– If you don’t like it, go home.

      Idealist’s take:

      – Othering drives people beyond endurance. It shouldn’t be like this.

      Psychiatrist’s take:

      – In certain cases, repatriation may be the best medical option.

      Sure, you can argue that a psychiatrist should address the wider public health issues from time to time, but there’s nothing in this article to damn him.

    27. Fight Back Says:

      @pitarou

      Nice try, but apologizing for the good doctor only makes you an apologist for apologists.

      Blaming the victim is never right. Is it so hard to say that NJ have a difficult time BECAUSE that’s exactly how we are made to feel BECAUSE we are not wanted to fit in?

      Why hide these facts from people who experience this othering every day? Of course you are going to get called out on it.

    28. Charuzu Says:

      Fight Back #30:

      I think that your idea “Blaming the victim is never right.” is incomplete.

      By this, I mean that a victim’s actions, at times, are predictably a factor in the treatment that occurs.

      For example, if one knowingly enters into a situation in which harm is very likely to occur, then one should not be surprised if such harm does occur.

    29. Anonymous Says:

      This certainly is an interesting new type of apologism: admit the problem, yet tell people it’s wrong to try to solve it:
      “You KNEW, before you came here, that racially discriminatory acts are often committed in Japan, so: accept it or go home!”
      Standard apologist technique involves denying/excusing the fact that racially discriminatory acts are often committed in Japan.

      Now here we have someone who admits the racism of Japan http://www.debito.org/?p=10340#comment-339400
      “The #1 goal is to ensure an ethnically pure long-term residence pattern in Japan.”
      “Japan places xenophobia and marginalization as a higher priority than other goals.”

      …while implying that all you people getting economically/socially raped entered the alley of Japan “knowingly”, thus:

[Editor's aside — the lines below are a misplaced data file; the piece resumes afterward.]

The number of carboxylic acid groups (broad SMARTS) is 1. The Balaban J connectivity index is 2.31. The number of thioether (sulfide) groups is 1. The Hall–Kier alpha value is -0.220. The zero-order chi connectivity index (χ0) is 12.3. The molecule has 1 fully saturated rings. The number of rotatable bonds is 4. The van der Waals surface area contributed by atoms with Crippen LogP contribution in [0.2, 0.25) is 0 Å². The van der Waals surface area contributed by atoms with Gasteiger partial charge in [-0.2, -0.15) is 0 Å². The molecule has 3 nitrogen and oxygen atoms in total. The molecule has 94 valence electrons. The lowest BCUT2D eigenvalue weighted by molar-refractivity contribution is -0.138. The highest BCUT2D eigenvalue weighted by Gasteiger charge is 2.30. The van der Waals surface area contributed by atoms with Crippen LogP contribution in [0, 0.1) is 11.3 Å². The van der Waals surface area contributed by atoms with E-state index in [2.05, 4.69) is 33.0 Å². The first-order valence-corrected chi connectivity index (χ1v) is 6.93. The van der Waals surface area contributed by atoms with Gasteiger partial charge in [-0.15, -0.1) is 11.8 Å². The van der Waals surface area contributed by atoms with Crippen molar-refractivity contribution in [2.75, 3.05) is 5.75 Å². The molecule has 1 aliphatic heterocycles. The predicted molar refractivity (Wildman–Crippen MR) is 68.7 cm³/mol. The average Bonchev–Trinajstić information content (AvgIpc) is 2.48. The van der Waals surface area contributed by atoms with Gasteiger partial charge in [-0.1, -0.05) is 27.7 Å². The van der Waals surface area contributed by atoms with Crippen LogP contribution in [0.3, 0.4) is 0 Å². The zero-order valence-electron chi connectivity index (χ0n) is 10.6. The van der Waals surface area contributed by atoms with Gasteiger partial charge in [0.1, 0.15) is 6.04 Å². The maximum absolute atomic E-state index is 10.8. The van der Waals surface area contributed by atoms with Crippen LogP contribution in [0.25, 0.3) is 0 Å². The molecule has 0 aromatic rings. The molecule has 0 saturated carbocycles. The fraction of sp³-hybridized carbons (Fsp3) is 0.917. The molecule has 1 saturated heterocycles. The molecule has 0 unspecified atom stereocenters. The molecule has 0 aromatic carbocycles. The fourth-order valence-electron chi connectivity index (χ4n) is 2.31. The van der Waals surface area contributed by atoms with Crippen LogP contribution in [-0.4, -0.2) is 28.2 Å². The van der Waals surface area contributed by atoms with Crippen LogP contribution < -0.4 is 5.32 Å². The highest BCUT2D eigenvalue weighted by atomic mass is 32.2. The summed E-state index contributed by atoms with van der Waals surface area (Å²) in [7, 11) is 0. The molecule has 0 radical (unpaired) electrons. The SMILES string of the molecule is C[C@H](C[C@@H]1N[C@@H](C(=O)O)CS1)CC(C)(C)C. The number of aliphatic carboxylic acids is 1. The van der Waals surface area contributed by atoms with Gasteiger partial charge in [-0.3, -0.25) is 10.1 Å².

“You knew that victimization happens in this alley, if you didn’t want to be victimized you shouldn’t have come here.”
      “And now that you’re here, being victimized daily, you shouldn’t try to improve the situation: just accept it or go home.”

      When folks like Charuzu write “ethnically pure”, do they mean “racially pure” or do they mean “culturally pure”?
      I think people using the word “ethnically” are trying to imply “racially” without formally admitting race exists.
      Since we’re campaigning for a law here, should this law penalize Racial Discrimination or Cultural Discrimination?
      The United Nations’ “International Convention On The Elimination Of All Forms Of Racial Discrimination” defines the term “Racial Discrimination” as “any distinction, exclusion, restriction or preference based on race, color, descent, or national or ethnic origin”, which clearly admits races exist, while leaving the reader to infer whether the term “ethnic origin” equals “racial origin”, or if the term “ethnic origin” merely equals “cultural origin”.
      http://www.debito.org/lawsuitjustification.html

      And finally, Charuzu, since there is obviously one issue you find more important that racial discrimination, how would you reply if you read someone posting something that basically said, “Gays shouldn’t campaign against the discrimination they experience in (whatever country), because they knew the situation before they decided to make their home in (whatever country), they shouldn’t try to improve the situation: just accept the discrimination or move elsewhere.”